The Samaritan Well

James Palmer

Central Scotland February 24, 2017

For the last three years now I have run a book group in a pub in Bathgate. We meet weekly, eat together and talk about the books we’re reading. The books are chosen democratically and I reflect theologically on them. We have read a wide spectrum of fiction from The Iliad of Homer to After the Crash by Michel Bussi. Each book gives the group a fresh perspective to discuss and consider. Each book is an opportunity to reflect on our own beliefs and explore a Christian perspective on the plot, an issue, or a character.

The woman at the well and third spaces

While in Jerusalem Jesus hears of a growing response to his message and miracles in Galilee. On the way there he stops at Jacob’s well near a Samaritan town to rest and eat lunch. At the well he meets a woman and offers her living water that will bubble up within her, rather than from any sacred place. In other words, he offers her an opportunity to be filled with God right here rather than having to travel long distances to meet him. This is a ‘third space’. Third spaces are distinct from homes and workplaces. Our family relationships happen in our homes and our commerce happens in our workplaces, but our culture happens in third spaces. Third spaces are places for recreation and self‑reflection about our human condition not only as individuals but also as a society. What goes on in third spaces reflects who we are and what we aspire to be as a culture. Third spaces are places of cultural and social identity. They include pubs, clubs, restaurants, museums, galleries, theatres and cinemas. The Samaritan well is a third space, it’s a watering hole where the local women would gather water in the morning and chat. It is a place where life happened in what the church now often calls secular space.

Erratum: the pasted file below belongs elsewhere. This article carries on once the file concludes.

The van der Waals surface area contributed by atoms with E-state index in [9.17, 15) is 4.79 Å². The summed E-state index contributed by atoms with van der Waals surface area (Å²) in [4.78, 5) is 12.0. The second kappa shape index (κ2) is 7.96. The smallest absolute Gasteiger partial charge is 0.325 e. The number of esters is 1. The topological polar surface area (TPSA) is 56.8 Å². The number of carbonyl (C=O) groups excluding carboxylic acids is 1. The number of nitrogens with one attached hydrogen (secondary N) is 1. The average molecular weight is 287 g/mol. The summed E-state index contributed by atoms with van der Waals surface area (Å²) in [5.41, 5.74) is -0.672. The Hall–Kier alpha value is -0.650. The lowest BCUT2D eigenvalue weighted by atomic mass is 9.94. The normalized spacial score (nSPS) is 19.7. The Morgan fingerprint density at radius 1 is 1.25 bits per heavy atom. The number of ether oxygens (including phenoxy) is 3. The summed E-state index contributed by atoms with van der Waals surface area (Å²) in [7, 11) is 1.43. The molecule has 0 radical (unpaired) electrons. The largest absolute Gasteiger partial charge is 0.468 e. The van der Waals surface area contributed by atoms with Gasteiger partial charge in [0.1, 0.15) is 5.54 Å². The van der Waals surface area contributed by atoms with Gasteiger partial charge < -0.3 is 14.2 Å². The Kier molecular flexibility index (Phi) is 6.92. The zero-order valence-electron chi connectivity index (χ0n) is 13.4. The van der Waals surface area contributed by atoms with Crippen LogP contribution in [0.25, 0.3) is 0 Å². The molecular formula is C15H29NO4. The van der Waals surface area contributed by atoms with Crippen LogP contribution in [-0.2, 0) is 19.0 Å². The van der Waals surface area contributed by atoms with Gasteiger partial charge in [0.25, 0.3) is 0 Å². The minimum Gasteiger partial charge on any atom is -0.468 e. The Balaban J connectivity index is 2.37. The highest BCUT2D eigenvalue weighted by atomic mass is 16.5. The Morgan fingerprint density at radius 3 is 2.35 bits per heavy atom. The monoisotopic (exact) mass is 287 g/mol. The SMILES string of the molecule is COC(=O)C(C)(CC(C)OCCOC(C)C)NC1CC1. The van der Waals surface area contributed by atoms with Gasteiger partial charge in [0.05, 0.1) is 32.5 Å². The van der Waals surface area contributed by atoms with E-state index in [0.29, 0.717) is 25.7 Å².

Our book group is a social and cultural third space where life happens. The local pub a busy active environment full of people from all walks of life. Our group includes people of different faiths, political and economic circumstances and sexual orientations, each bringing their own flavour of values and beliefs to the table. At the heart of book group is friendship. Book group is fun and enjoyable not because of the heavy discussions but because of the chance to be around friends.

Third spaces as storied places full of rich cultural and spiritual meaning

In his book Bible and Mission Richard Bauckham describes mission happening in two ways. In the Old Testament it worked centripetally (‘come and see’), but in the New Testament the church is centrifugal, commissioned by the Holy Spirit to ‘go and tell’. Too often the experience of contemporary church has been to ask people to ‘come and see’: drawing people toward itself and away from the world, instead of scattering them to go into the world. The sad fact is that the church has all-too-often withdrawn from third spaces. And in the process they have often overlooked the storied meaning of such locations for the spiritual life of their users. The Samaritan well isn’t just a place of communal living or cultural understanding. It’s not just a secular space, easily dismissed as a consequence. This is Jacob’s well; the Jacob who saw angels ascending and descending to and from heaven; the Jacob who wrestled with the ‘man’ and displaced his hip joint. The Samaritans drew their cultural and spiritual identity from this mundane third space. As the woman reminds Jesus, “we worship on this mountain”. In meeting her there he enters into the rich and storied meaning of her own spiritual journey.